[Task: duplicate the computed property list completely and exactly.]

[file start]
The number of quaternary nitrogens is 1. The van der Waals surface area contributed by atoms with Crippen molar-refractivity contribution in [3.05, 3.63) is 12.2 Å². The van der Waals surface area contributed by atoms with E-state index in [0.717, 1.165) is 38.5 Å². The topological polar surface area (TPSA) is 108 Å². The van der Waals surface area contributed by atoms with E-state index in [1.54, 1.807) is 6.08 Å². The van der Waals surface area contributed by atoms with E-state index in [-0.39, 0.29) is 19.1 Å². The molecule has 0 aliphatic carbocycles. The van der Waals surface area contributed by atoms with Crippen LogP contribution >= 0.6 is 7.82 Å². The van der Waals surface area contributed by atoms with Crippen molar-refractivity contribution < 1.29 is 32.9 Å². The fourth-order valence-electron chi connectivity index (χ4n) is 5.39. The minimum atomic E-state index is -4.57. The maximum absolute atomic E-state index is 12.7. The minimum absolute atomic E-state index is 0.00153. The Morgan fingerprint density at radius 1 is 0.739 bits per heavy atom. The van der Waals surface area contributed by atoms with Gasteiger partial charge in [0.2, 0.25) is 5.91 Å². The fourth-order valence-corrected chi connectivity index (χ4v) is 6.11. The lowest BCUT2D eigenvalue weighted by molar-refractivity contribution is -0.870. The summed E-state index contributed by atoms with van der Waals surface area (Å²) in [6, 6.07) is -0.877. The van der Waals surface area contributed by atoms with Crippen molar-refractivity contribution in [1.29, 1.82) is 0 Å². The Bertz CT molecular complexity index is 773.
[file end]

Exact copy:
The number of quaternary nitrogens is 1. The van der Waals surface area contributed by atoms with Crippen molar-refractivity contribution in [3.05, 3.63) is 12.2 Å². The van der Waals surface area contributed by atoms with E-state index in [0.717, 1.165) is 38.5 Å². The topological polar surface area (TPSA) is 108 Å². The van der Waals surface area contributed by atoms with E-state index in [1.54, 1.807) is 6.08 Å². The van der Waals surface area contributed by atoms with E-state index in [-0.39, 0.29) is 19.1 Å². The molecule has 0 aliphatic carbocycles. The van der Waals surface area contributed by atoms with Crippen LogP contribution >= 0.6 is 7.82 Å². The van der Waals surface area contributed by atoms with Crippen molar-refractivity contribution < 1.29 is 32.9 Å². The fourth-order valence-electron chi connectivity index (χ4n) is 5.39. The minimum atomic E-state index is -4.57. The maximum absolute atomic E-state index is 12.7. The minimum absolute atomic E-state index is 0.00153. The Morgan fingerprint density at radius 1 is 0.739 bits per heavy atom. The van der Waals surface area contributed by atoms with Gasteiger partial charge in [0.2, 0.25) is 5.91 Å². The fourth-order valence-corrected chi connectivity index (χ4v) is 6.11. The lowest BCUT2D eigenvalue weighted by molar-refractivity contribution is -0.870. The summed E-state index contributed by atoms with van der Waals surface area (Å²) in [6, 6.07) is -0.877. The van der Waals surface area contributed by atoms with Crippen molar-refractivity contribution in [1.29, 1.82) is 0 Å². The Bertz CT molecular complexity index is 773.